The exercise of imagination is dangerous to those who profit from the way things are because it has the power to show that the way things are is not permanent, not universal, not necessary. Having that real though limited power to put established institutions into question, imaginative literature has also the responsibility of power. The storyteller is the truthteller.
We will not know our own injustice if we cannot imagine justice. We will not be free if we do not imagine freedom. We cannot demand that anyone try to attain justice and freedom who has not had a chance to imagine them as attainable.
- Ursula Le Guin, The Wave in the Mind
[We learned a lot about the Corrymeela community in Ireland when Pádraig Ó Tuama was with us last winter. Corrymeela has been posting “Prayers for Community in a Time of Pandemic” that are worth following. This prayer was one that we read together at a recent SSU community meeting]:
God of the scales held in her hands, God of the scales that fell from his eyes: we pray for those who have waited far too long for justice; and for those who have taken far too long to see that systems said to be balanced and blind work for some but not for all. May repentance come quick, not from a fear of being condemned, but in the hope of being set free from the seesaw of us–them, win–lose, and from the blindness of seeing only what we want to be true.
[From a current SSU student – Note: The poetry collection, of which “A Ritual of Care” is a part, is meant to be fluid; shifting shape, emphasis and words to fit the needs of the specific gathering in which it is read. It is meant to be shared with a trusted group as it offers space to fully witness the realities of our time.]
A Ritual of Care
Hello, friends and family
You are most welcome here
Thank you for sharing this hallowed space
Today, we have the opportunity
To bear witness to one another
With all the courage that we possess
We will safeguard one another in care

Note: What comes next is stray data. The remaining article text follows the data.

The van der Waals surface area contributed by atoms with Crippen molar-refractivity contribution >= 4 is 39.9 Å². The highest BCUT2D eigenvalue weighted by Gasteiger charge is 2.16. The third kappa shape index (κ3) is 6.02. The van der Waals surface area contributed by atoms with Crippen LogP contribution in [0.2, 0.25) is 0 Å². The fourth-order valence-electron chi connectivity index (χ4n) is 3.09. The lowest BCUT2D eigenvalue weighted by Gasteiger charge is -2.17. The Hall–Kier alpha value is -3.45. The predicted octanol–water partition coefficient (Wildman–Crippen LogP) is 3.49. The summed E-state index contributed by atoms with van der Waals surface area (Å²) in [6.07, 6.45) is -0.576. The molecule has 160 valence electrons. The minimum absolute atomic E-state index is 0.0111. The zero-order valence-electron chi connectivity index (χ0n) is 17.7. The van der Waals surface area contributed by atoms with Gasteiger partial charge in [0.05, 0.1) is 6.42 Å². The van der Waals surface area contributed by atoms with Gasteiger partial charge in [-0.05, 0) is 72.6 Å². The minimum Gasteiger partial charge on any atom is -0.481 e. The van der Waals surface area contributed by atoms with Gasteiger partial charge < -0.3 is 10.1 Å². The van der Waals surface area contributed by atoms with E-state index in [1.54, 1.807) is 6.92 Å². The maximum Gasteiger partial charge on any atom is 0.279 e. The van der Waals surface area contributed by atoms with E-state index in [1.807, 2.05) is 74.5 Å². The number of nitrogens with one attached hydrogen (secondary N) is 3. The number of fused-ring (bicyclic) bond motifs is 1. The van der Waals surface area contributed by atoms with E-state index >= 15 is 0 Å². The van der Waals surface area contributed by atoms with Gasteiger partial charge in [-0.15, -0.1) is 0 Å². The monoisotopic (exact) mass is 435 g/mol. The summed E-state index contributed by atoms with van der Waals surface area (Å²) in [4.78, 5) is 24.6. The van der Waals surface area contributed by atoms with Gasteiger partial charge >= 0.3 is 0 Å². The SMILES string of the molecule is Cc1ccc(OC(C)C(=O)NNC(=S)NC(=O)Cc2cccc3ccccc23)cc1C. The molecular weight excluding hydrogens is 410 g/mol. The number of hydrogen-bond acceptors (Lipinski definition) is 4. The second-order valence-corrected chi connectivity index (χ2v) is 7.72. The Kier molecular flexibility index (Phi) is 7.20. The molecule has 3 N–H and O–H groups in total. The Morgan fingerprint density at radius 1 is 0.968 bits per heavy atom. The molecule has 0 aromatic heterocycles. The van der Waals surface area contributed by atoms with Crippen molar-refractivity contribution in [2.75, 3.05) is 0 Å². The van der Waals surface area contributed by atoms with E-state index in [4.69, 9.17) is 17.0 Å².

You are safe here
In doing this
We honour the Creator, who connects us
We honour the child, from which we have grown
We honour our youth, those who speak earnestly
We honour our present selves, we, who are fully alive
We honour our elders, those who have walked this road before and know so much
We honour our ancestors, who we will become
As we bear honest and courageous witness to one another
Our compassion will overflow from our cup to each other’s
We will pass hope like mashed potatoes around a communal table
Our grief melting like butter
Saturated with our abundant tenderness.
Today, let our generosity extend to each other
Within this room and beyond
Let us lend our courage to see each one of us as beloved
We are one creation
Each of us, a whole being
And as we rest together, in the safety of each others spacious arms
We acknowledge our strengths
Our ability to care, deeply and without reserve
We honour our individual longings
And as we metabolize our collective sorrow
We honour each other as we step into compassionate action
May we take this opportunity to become
Tender Alchemist of our time.
- Marissa Wiebe – June 6, 2020
You may well ask: “Why direct action? Why sit ins, marches and so forth? Isn’t negotiation a better path?” You are quite right in calling for negotiation. Indeed, this is the very purpose of direct action. Nonviolent direct action seeks to create such a crisis and foster such a tension that a community which has constantly refused to negotiate is forced to confront the issue. It seeks so to dramatize the issue that it can no longer be ignored. My citing the creation of tension as part of the work of the nonviolent resister may sound rather shocking. But I must confess that I am not afraid of the word “tension.” I have earnestly opposed violent tension, but there is a type of constructive, nonviolent tension which is necessary for growth.
- Martin Luther King, Jr., “Letter from a Birmingham Jail”
[After a Sunday in which Jesus’ prayer for unity was a part of the lectionary readings, alumna Chelsea Sosiak sent me this prayer by Merton]:
Prayer for Unity
O God, we are one with you.
You have made us one with you.
You have taught us that if we are open to one another,
you dwell in us.
Help us to preserve this openness
and to fight for it with all our hearts.
Help us to realize that there can be no understanding
where there is mutual rejection.
O God, in accepting one another wholeheartedly, fully, completely,
we accept you, and we thank you, and we adore you,
and we love you with our whole being,
because our being is in your being,
our spirit is rooted in your spirit.
Fill us then with love,
and let us be bound together with love as we go our diverse ways,
united in this one spirit which makes you present in the world,
and makes you witness to the ultimate reality that is love.
Love has overcome.
Love is victorious.
– written by Thomas Merton (1915-1968)